Temura 22 - 28
How the Kohanim Ate
After the kometz of the mincha meal offering had been placed on the altar, the remainder was consumed by the kohanim. In the sacred place, in the courtyard of the Tent of Assembly shall they eat it. (Vayikra 6:9)
The repetition of the command to eat these remainders after already mentioning such a directive in the first part of the passage led our Sages to the conclusion that there was a subtle message here about how they were to be eaten. Since sacred food such as sacrificial flesh and mincha remainders were supposed to be eaten in a dignified fashion, they could not be consumed while one was ravenously hungry, rather only after one had eaten enough so that the eating of these items would achieve satiety. If the remainders of the mincha were too meager in quantity to achieve this purpose, the repetition of shall they eat it directed them to eat along with this sacred food other foods of a non-sacred nature.
The problem with this, however, is that a non-sacred item may not be brought into the Sanctuary where the mincha remainders must be eaten. Even the bikkurim first fruits which were brought by Jews to the Beit Hamikdash could not have their ritual waving done within those sacred precincts. How then could the kohanim complete their meal of mincha remainders with non-sacred food?
Two approaches are offered by Tosefot. One is that they ate the non-sacred food outside the sacred area and then entered it to eat the sacred mincha remainders. Another approach (which Tosefot repeats in a number of other sections of the Talmud) is that the prohibition against bringing non-sacred items into the Sanctuary is limited to those things connected with some form of service, such as offering a sacrifice or performing the waving ritual with the bikkurim. When the item has no connection to any service there is nothing wrong with bringing it into this area. The proof of this, points out Tosefot, is that one may enter the sacred area wearing non-sacred clothes. (The sacred garments of the kohanim were required only while performing the service and not while they ate their sacred foods.)
- Temura 23a
Something Which Cant Be Replaced
When a man uses the word tachat in transferring the sanctity of one animal to another, it can have two different meanings. Should the animal whose status he wishes to change be of sacrificial sanctity which cannot be redeemed we interpret his use of the term as an attempt to transfer the sanctity of that animal to another, and the result is that both are considered sacred. This is in accordance with the Torah law of temura which is the central subject of this mesechta.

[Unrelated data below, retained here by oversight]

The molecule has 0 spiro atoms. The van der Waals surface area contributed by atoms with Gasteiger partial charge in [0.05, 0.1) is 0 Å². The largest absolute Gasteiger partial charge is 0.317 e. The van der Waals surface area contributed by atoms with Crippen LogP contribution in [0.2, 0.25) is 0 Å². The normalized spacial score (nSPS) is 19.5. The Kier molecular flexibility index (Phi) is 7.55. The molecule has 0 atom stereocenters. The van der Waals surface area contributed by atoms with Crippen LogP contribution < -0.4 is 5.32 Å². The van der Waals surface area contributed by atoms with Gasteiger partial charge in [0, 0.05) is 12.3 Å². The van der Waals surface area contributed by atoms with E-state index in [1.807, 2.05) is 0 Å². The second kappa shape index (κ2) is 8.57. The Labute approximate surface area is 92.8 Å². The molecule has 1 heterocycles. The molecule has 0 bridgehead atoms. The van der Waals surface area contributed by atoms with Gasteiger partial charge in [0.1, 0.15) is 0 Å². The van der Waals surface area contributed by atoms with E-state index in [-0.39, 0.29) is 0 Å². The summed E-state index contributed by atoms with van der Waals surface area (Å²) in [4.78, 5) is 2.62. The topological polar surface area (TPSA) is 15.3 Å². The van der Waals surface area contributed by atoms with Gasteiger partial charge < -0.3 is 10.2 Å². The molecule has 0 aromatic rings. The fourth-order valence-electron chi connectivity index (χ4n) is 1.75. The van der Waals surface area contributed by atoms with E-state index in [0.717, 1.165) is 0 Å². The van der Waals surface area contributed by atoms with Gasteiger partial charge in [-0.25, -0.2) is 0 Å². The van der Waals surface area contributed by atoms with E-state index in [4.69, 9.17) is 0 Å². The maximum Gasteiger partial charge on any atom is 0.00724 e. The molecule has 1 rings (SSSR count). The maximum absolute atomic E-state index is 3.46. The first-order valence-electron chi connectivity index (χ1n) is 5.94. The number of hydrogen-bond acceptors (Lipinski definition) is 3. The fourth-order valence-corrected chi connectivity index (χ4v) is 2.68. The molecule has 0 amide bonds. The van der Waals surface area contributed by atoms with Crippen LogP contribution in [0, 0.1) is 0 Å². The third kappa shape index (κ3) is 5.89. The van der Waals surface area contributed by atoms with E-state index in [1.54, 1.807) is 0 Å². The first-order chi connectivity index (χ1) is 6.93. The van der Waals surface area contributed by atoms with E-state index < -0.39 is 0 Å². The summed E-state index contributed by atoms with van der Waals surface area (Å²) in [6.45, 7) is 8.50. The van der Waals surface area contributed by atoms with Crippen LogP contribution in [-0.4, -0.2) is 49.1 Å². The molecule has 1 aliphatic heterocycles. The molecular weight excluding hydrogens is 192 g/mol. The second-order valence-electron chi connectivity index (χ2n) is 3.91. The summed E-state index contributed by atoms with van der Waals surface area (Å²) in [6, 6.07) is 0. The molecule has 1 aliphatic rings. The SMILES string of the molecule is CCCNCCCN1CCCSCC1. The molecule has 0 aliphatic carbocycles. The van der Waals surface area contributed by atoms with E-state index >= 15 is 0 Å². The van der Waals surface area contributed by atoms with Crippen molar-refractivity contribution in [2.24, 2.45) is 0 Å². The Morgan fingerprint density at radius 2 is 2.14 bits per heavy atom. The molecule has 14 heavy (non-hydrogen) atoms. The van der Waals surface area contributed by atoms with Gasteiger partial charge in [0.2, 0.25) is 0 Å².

If the animal whose status he wishes to change has not been sanctified for sacrificial purposes but is only sacred as Sanctuary property which can be redeemed, we interpret his use of the term tachat as an expression of his desire to redeem that animal by offering another as an exchange. This is so because the law of temura does not apply to such animals.
As an example of this term being used to indicate exchange, the Sage Abaye quotes a passage in which G-d promises His people that in the end of days I shall bring gold - tachat - in place of - brass.. (Yeshayahu 60:17). This was a prophecy that all the materials which the heathen nations took from Israel - brass, iron, wood and stone - will be replaced by them with more precious materials.
This same passage is quoted by Rabbi Yochanan (Mesechta Rosh Hashanah 23a) along with a comment that there is something for which there is no replacement. Woe to those heathen nations, he declared, for whom there is no atonement. While they are capable of replacing the materials they stole, as the Prophet points out, they can never replace the lives of Rabbi Akiva and his fellow martyrs. This is the meaning of the passage we quote in the Av Harachamim prayer we say before the Mussaf Service on Shabbat. And though I have acquitted them, for shedding My peoples blood I have not acquitted them. (Yoel 4:21)
- Temura 27a